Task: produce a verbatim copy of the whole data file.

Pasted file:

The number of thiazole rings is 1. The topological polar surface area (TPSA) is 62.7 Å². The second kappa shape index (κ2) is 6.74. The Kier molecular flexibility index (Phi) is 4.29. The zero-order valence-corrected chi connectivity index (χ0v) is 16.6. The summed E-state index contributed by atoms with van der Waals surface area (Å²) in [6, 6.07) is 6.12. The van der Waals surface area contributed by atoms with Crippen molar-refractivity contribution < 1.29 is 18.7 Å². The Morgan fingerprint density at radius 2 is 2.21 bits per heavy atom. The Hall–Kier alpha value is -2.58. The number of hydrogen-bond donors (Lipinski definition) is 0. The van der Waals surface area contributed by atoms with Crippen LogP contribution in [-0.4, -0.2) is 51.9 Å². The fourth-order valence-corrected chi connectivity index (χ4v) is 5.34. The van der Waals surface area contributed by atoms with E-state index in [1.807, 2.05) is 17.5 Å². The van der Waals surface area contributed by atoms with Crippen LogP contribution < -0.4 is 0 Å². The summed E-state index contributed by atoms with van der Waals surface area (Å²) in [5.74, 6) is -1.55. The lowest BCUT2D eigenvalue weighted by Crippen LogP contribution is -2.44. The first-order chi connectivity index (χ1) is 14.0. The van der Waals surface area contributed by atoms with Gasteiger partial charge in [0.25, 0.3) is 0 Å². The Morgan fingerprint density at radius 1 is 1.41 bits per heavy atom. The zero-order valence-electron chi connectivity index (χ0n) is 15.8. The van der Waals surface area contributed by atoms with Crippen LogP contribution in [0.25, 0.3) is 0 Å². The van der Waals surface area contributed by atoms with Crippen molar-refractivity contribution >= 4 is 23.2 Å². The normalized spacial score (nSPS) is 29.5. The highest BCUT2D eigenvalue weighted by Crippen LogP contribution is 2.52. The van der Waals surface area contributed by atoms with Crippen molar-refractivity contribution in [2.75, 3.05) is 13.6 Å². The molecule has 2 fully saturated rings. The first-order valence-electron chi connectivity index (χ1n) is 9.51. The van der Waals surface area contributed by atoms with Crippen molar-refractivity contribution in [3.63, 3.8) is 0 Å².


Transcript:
The number of thiazole rings is 1. The topological polar surface area (TPSA) is 62.7 Å². The second kappa shape index (κ2) is 6.74. The Kier molecular flexibility index (Phi) is 4.29. The zero-order valence-corrected chi connectivity index (χ0v) is 16.6. The summed E-state index contributed by atoms with van der Waals surface area (Å²) in [6, 6.07) is 6.12. The van der Waals surface area contributed by atoms with Crippen molar-refractivity contribution < 1.29 is 18.7 Å². The Morgan fingerprint density at radius 2 is 2.21 bits per heavy atom. The Hall–Kier alpha value is -2.58. The number of hydrogen-bond donors (Lipinski definition) is 0. The van der Waals surface area contributed by atoms with Crippen LogP contribution in [-0.4, -0.2) is 51.9 Å². The fourth-order valence-corrected chi connectivity index (χ4v) is 5.34. The van der Waals surface area contributed by atoms with E-state index in [1.807, 2.05) is 17.5 Å². The van der Waals surface area contributed by atoms with Crippen LogP contribution < -0.4 is 0 Å². The summed E-state index contributed by atoms with van der Waals surface area (Å²) in [5.74, 6) is -1.55. The lowest BCUT2D eigenvalue weighted by Crippen LogP contribution is -2.44. The first-order chi connectivity index (χ1) is 14.0. The van der Waals surface area contributed by atoms with Gasteiger partial charge in [0.25, 0.3) is 0 Å². The Morgan fingerprint density at radius 1 is 1.41 bits per heavy atom. The zero-order valence-electron chi connectivity index (χ0n) is 15.8. The van der Waals surface area contributed by atoms with Crippen LogP contribution in [0.25, 0.3) is 0 Å². The van der Waals surface area contributed by atoms with Crippen molar-refractivity contribution >= 4 is 23.2 Å². The normalized spacial score (nSPS) is 29.5. The highest BCUT2D eigenvalue weighted by Crippen LogP contribution is 2.52. The van der Waals surface area contributed by atoms with Crippen molar-refractivity contribution in [2.75, 3.05) is 13.6 Å². The molecule has 2 fully saturated rings. The first-order valence-electron chi connectivity index (χ1n) is 9.51. The van der Waals surface area contributed by atoms with Crippen molar-refractivity contribution in [3.63, 3.8) is 0 Å².